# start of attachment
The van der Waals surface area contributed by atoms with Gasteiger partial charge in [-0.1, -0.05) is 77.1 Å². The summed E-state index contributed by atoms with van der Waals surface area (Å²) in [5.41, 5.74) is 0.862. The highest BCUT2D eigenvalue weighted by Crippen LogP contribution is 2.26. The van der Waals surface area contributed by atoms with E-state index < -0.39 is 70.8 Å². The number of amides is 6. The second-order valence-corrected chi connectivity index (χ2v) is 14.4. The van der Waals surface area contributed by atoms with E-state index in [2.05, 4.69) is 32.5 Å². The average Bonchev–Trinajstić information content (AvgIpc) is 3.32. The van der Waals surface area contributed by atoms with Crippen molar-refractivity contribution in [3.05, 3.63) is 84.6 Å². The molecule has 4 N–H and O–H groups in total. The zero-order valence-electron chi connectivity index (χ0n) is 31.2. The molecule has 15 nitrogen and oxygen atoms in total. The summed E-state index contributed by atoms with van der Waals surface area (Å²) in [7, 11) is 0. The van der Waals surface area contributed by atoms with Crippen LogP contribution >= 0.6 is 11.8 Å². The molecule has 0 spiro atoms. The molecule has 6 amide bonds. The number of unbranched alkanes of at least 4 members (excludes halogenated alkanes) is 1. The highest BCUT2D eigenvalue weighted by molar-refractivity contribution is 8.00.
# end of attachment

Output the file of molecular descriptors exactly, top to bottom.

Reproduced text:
The van der Waals surface area contributed by atoms with Gasteiger partial charge in [-0.1, -0.05) is 77.1 Å². The summed E-state index contributed by atoms with van der Waals surface area (Å²) in [5.41, 5.74) is 0.862. The highest BCUT2D eigenvalue weighted by Crippen LogP contribution is 2.26. The van der Waals surface area contributed by atoms with E-state index < -0.39 is 70.8 Å². The number of amides is 6. The second-order valence-corrected chi connectivity index (χ2v) is 14.4. The van der Waals surface area contributed by atoms with E-state index in [2.05, 4.69) is 32.5 Å². The average Bonchev–Trinajstić information content (AvgIpc) is 3.32. The van der Waals surface area contributed by atoms with Crippen molar-refractivity contribution in [3.05, 3.63) is 84.6 Å². The molecule has 4 N–H and O–H groups in total. The zero-order valence-electron chi connectivity index (χ0n) is 31.2. The molecule has 15 nitrogen and oxygen atoms in total. The summed E-state index contributed by atoms with van der Waals surface area (Å²) in [7, 11) is 0. The van der Waals surface area contributed by atoms with Crippen LogP contribution >= 0.6 is 11.8 Å². The molecule has 0 spiro atoms. The molecule has 6 amide bonds. The number of unbranched alkanes of at least 4 members (excludes halogenated alkanes) is 1. The highest BCUT2D eigenvalue weighted by molar-refractivity contribution is 8.00.